CALGARY, Alberta — The Flyers' new sheriff has been around for a little more than a week, and so far, no shots have been fired.
``I’m not going to come in with guns a-blazing,’’ Chuck Fletcher, their new general manager, was saying during a lengthy interview at the Scotiabank Saddledome on Wednesday morning. ``But I do think you have to look for opportunities to improve your team. I do think it’s important that we try to become more competitive in the short term. I think we have the pieces here ... with a little bit of better luck on the health front and ... a little more stability in goal.’’
Such words either alarm or reassure you, depending on how you view this team, or how you view the job Fletcher’s predecessor, Ron Hextall, did. If you believe in Hextall’s ``unyielding’’ philosophy regarding moving what Flyers chairman Dave Scott has called ``a stockpile’’ of prospects and picks for short-term improvements, then Fletcher’s comments should calm you.
That’s because the new GM didn’t sound much different from the old GM. He even called a team that collapsed during the second half of a 7-1 beatdown in Winnipeg ``resilient," echoing the view of the coach and his predecessor, again drawing into question the clarity of that vision — or of yours.
But this is what they all mean by that: The Flyers, for all their troubles, are still hanging around. Entering play Wednesday night, the Flyers stand just five points behind the Islanders for third place in the Metropolitan Division.
A hot streak like the one they fashioned this time last season could flip that in a hurry. And, Fletcher said, alter his perception of what the team needs in the short term.
``Young Stolly is giving us a chance every night right now,’’ Fletcher said of 24-year-old goaltender Anthony Stolarz, who has started all but one of the games Fletcher has witnessed since his hiring became official. ``There’s no reason we might not just get better with what we have. But, if I can find a way to help, I’m going to look at it.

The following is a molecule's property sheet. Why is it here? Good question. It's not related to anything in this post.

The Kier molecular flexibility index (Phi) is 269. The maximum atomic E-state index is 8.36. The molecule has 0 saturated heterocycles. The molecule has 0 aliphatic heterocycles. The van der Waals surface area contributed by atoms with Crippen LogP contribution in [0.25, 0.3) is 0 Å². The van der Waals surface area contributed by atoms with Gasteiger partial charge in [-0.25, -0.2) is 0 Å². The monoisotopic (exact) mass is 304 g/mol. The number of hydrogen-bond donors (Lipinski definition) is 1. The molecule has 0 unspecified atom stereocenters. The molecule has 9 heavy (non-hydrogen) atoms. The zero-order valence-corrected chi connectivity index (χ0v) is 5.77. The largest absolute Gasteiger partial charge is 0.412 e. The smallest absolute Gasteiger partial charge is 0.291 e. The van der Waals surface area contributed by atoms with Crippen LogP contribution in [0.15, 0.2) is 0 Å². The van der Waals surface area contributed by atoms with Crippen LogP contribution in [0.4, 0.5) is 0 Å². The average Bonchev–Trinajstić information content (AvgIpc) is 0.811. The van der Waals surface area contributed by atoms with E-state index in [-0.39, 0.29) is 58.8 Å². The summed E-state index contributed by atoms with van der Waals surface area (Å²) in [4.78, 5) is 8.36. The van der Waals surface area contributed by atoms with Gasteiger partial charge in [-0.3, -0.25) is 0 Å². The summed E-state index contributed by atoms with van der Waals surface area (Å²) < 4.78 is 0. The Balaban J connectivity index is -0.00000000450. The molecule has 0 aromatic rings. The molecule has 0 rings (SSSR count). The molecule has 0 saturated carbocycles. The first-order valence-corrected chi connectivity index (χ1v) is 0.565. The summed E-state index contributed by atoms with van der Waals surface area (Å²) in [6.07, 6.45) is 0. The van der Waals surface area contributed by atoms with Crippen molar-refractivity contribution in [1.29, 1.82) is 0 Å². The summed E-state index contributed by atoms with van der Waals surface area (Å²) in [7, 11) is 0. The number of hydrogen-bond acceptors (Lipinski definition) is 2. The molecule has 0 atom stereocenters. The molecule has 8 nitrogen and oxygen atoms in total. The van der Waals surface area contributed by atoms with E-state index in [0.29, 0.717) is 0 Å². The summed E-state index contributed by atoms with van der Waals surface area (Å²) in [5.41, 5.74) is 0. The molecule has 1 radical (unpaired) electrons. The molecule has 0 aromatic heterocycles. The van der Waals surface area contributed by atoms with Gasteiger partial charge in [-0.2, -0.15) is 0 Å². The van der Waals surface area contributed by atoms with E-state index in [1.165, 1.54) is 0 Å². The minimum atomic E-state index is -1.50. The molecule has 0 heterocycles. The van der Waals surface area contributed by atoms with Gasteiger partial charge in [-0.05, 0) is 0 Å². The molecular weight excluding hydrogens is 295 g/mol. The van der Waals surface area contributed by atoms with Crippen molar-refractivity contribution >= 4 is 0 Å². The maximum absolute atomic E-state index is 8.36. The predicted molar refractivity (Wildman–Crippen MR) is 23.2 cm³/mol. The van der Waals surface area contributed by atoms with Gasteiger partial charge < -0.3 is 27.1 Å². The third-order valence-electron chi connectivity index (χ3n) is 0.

"And it doesn’t have to be a blockbuster deal. You can find depth. You can find different things that may help your group and have as big of an impact as something big. That’s what I am trying to assess right now: Where are the areas we need to fill? And you’re calling around the league to see what might be available.’’
One report put the number of teams with which Fletcher has already been in contact with at more than 15. That makes him no different from any other GM in the league, Fletcher said, especially in this era of parity and salary-cap concerns.
``Between now and the trade deadline, you’re not doing your job if you’re not picking up the phone,’’ he said. ``Even teams you know you don’t have a fit with, you’re calling at least once, just to make sure there’s not something out there that you didn’t foresee. I’m just doing my job.’’
He’s about to get some help. The Flyers announced Wednesday that Brent Flahr (pronounced Flair), Fletcher’s right-hand man in Minnesota, had agreed to become vice president and assistant general manager, filling the void created when Chris Pryor was fired two days after Hextall’s dismissal.
Flahr, who oversaw the Wild’s draft under Fletcher, has focused mostly on amateur scouting since his role in Minnesota changed in Paul Fenton’s new regime. So, that help isn’t likely to manifest itself in the short term, although Flahr has several close friends on the Flyers' scouting staff and presumably has some opinions about the worth of their prospects and picks should Fletcher work the mechanics of a trade.
But make no mistake: This is Fletcher’s hole to dig out of, as it was Hextall’s before he was fired. And with the pace of the schedule about to increase, and the Flyers seemingly in need of several key pieces to survive and compete in that environment, it’s fair to argue that president Paul Holmgren and Comcast Spectacor CEO Dave Scott did not advance the Flyers' playoff chances when they switched to a pair of eyes that seem to see things the way the old pair did.
That either comforts you, or alarms you — depending on what you realistically hoped to see from this team after watching the first three months of the season.